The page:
Veterans Day can be such a special day at school. I love the way students respond to learning about the rich and colorful lives of the veterans in our community. I am moved by the way they show their respect and gratitude. When possible, I love to spend several class periods working with patriotic music. Here are a few other patriotic music posts that may interest you as you plan for Veterans Day:
A few years ago I had a retired Army officer ask me if I taught my students the songs of the United States armed forces. Although I had taught some simplified versions in beginning band, I really didn’t use the songs in lessons with my K-8 general music classes. As I set out to rectify the situation the next year I experimented with ways to introduce the songs and a little about the history of each branch of the military in a way that would engage students and help them remember these songs.
Last year I really felt like I did it! Here’s a great plan for November, Veteran’s Day or any time you want to focus on some patriotic pieces.
I used Sara Bibee’s Our Musical Armed Forces-Guided ListeningUnit in combination with my Armed Forces Listening Glyphs for a complete unit on the music of the five branches of the U.S. military. I used variations of this plan last year with several grade levels. My 5th and 6th graders seemed to connect with it the most. Sara's listening unit (PPT and PDF are both included) gives a brief history of each branch of the armed forces, lyrics for each of their songs and then links to listening examples and videos to use with your classes.
I started with the music of the Army because this was the branch that most of our local veteran's was associated with. Without introducing the song, I played "The Army Goes Rolling Along" leading the group to keep the steady beat in various places on their body (lap, shoulders, etc..). About half way through I said "Create a quite percussion accompaniment on your lap." They loved it and were quite good!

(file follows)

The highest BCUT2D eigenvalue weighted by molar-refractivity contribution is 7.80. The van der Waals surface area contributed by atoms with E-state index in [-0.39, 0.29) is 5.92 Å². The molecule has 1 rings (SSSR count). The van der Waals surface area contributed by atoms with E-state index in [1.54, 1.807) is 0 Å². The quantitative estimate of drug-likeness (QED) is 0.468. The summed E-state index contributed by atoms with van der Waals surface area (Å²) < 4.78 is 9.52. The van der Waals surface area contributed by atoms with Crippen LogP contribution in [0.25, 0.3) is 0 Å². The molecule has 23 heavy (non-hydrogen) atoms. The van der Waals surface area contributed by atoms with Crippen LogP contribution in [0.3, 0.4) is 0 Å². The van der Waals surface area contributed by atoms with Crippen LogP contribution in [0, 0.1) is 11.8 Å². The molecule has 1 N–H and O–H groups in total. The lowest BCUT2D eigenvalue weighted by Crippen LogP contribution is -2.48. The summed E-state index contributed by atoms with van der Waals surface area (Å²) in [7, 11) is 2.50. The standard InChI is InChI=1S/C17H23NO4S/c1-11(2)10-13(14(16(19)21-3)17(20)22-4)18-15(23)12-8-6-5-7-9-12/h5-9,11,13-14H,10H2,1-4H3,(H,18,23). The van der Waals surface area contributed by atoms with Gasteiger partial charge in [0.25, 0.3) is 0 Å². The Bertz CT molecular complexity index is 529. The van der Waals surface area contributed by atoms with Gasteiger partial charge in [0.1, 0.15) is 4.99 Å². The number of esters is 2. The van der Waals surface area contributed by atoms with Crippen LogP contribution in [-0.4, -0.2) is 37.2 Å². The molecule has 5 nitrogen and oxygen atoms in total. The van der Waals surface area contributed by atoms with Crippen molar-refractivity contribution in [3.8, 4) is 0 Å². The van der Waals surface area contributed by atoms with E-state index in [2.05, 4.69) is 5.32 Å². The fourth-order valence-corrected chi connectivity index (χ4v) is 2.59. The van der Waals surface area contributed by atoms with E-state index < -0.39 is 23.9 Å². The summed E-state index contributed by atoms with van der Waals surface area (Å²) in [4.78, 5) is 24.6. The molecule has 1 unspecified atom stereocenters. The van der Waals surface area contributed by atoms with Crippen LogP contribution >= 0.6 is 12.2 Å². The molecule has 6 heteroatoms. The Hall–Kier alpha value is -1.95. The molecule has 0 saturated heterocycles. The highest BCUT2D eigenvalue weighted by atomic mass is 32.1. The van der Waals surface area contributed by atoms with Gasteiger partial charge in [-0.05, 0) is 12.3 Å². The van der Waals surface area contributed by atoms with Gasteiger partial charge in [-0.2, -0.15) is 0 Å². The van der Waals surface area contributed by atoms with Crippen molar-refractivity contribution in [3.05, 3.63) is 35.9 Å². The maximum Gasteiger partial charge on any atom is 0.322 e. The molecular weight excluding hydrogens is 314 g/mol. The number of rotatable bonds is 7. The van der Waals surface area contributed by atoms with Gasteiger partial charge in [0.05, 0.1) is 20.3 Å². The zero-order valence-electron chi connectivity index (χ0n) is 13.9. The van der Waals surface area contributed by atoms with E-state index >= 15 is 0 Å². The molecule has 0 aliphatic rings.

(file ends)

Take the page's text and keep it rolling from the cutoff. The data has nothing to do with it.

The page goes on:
After we finished we discussed where they may have heard the piece before and then I introduced it with Sara's PowerPoint.
Then I explained that we were going to do a listening journal with this famous piece of music. *insert student groans here* They were delighted to find out that their "journal" was actually a coloring sheet.
Students got their supplies and we talked about the elements that we were going to listen for in the piece. We listened to the piece without writing or coloring. Then students completed their listening glyphs based on what they heard. My last blog post was about using listening glyphs. Check it out for tips to make this experience a positive one.
These listening glyphs are from THIS set.
This took about half of my 50 minute class time to complete with 5th and 6th graders. I did a similar plan with each of the branches while still preparing their concert music. It was so nice to come back to these pieces in January (after Veterans Day and after our December performance) and see what they retained from this experience. Not only did they remember what branch each song belong to, they remembered other details about our lesson too. My principal was most impressed!
Looking for more patriotic ideas? You might like to see my Patriotic Resources Pinterest board.